Since the late 1980s we have been living in the Post-modern era, a period characterized by insecurity and risk. We never actually benefited from the “White hot heat of technology” promised by PM Harold Wilson who by the mid 1970s was himself sick of the social turmoil that was tearing Britain apart and ready to retire from politics altogether. Instead we had the trade unions making more and more outrageous demands on their bosses whilst, non-unionised workers received short shrift if they as much as asked for a small increase on their already low wages. However, Margaret Hilda Thatcher PM came along and knocked everyone into line, sold off our council houses, privatised the utility companies, closed down our mining industry and went to war over a tiny island thousands of miles away inhabited by approximately 1300 people and the same number of sheep. And after doing all of this, she then increased the number of welfare benefits available to families who were now in even greater poverty than they had been pre-1979.  The only “poor” people who appear to interest our politicians today are those they constantly refer to as “hard working families”  without actually identifying who this group are. I can only assume that by the emphasis placed on working that they must be the employed, perhaps not richly rewarded employed but holding down jobs all the same. So here we are, back to Victorian times with its’ notion of “deserving” and “undeserving” poor. The former being worthy of support because they do whatever they can to earn a wage whereas the latter who might be sick, lame or unhinged get nothing because they don’t try hard enough. For example, an unemployed man or woman living in a remote coastal town which probably only ever has three job vacancies a year gets his/her benefits stopped because they failed to apply for fourteen jobs over the past two weeks.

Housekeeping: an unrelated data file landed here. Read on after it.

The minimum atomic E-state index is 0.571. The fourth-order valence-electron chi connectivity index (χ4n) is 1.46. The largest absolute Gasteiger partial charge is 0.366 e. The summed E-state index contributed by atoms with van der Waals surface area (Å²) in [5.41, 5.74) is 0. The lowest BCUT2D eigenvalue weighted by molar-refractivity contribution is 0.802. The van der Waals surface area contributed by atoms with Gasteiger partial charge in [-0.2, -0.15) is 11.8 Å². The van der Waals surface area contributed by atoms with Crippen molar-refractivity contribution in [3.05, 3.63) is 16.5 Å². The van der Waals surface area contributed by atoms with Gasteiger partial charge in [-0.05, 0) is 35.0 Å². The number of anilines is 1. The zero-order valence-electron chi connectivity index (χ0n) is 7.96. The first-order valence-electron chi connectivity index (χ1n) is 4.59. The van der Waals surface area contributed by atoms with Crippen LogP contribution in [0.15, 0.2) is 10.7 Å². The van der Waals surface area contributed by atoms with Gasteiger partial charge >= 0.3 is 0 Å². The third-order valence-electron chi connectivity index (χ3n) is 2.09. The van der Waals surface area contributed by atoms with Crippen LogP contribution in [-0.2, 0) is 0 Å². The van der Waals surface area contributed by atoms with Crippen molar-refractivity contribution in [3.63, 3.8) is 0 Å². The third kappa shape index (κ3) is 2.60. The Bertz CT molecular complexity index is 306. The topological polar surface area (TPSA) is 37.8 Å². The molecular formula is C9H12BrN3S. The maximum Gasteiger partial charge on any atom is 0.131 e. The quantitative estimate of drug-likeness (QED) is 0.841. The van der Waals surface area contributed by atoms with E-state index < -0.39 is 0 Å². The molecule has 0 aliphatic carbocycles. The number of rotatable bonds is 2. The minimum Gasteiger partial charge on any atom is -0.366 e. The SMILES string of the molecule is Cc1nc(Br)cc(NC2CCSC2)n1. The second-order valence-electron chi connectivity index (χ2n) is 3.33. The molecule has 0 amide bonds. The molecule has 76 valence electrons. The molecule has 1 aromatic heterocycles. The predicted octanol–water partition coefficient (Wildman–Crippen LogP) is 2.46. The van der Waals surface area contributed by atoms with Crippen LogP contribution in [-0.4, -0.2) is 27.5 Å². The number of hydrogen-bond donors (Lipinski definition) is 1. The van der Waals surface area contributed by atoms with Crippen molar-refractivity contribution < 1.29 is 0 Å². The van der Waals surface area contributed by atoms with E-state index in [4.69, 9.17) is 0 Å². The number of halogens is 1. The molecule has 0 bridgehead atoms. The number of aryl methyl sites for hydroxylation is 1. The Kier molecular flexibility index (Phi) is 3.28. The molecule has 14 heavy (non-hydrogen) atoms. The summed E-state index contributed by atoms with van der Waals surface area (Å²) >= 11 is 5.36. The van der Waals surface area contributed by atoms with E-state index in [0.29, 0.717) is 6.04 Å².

So, how do we tackle poverty? Do we increase benefits or do we expand the economy, in other words, create jobs? I suggest the answer is that we do both but not in the way that John Bird did with his Big Issue enterprise. You need to tackle poverty from the bottom up rather than the top down which is the approach most charities adopt. It’s the old “teach a man to fish” parable “and he will always have food on his table” as opposed to giving him the occasional hand out. Every human being has a set of core values which they carry from birth onwards, everything else they assume is simply adopted along the way and perhaps, the greatest of those core values is Dignity. It is this value that drives each individual to better themselves and in turn, create a better society however, when forces work against the individual then society fails. Mrs Thatcher once said that there was no such thing as “society” only “individuals” which, in my opinion, explains how easily she took to destroying whole communities/societies full of decent people whose only crime was to vote Labour. She may have increased the range of Welfare Benefits on offer but Mrs Thatcher’s politics threw more people into poverty than any government before or since. People don’t want to rely on hand-outs unless they absolutely have no alternative. The only people, in my experience, who relish the thought of doing as little as possible in return for as much as they can get are criminals and we can do without any more of them in our society. Seriously though, if poverty is ever going to be reduced to a level where it can be relieved by an occasional hand-out then the government has to be held to account. The state has to take responsibility for the lack of social housing, the scarcity of jobs in large parts of the country, the short-falls in public transport outside of the metropolitan centres, poor health care and so on. In other words, bring back the welfare state only make it bigger and make it work for everyone this time not just the middle-classes.


About hovisb

Retired socialworker specialising in substance misuse and mental health (Dual Diagnosis). Previously worked in management. Enjoys culture, especially music, literature and art. Animal lover.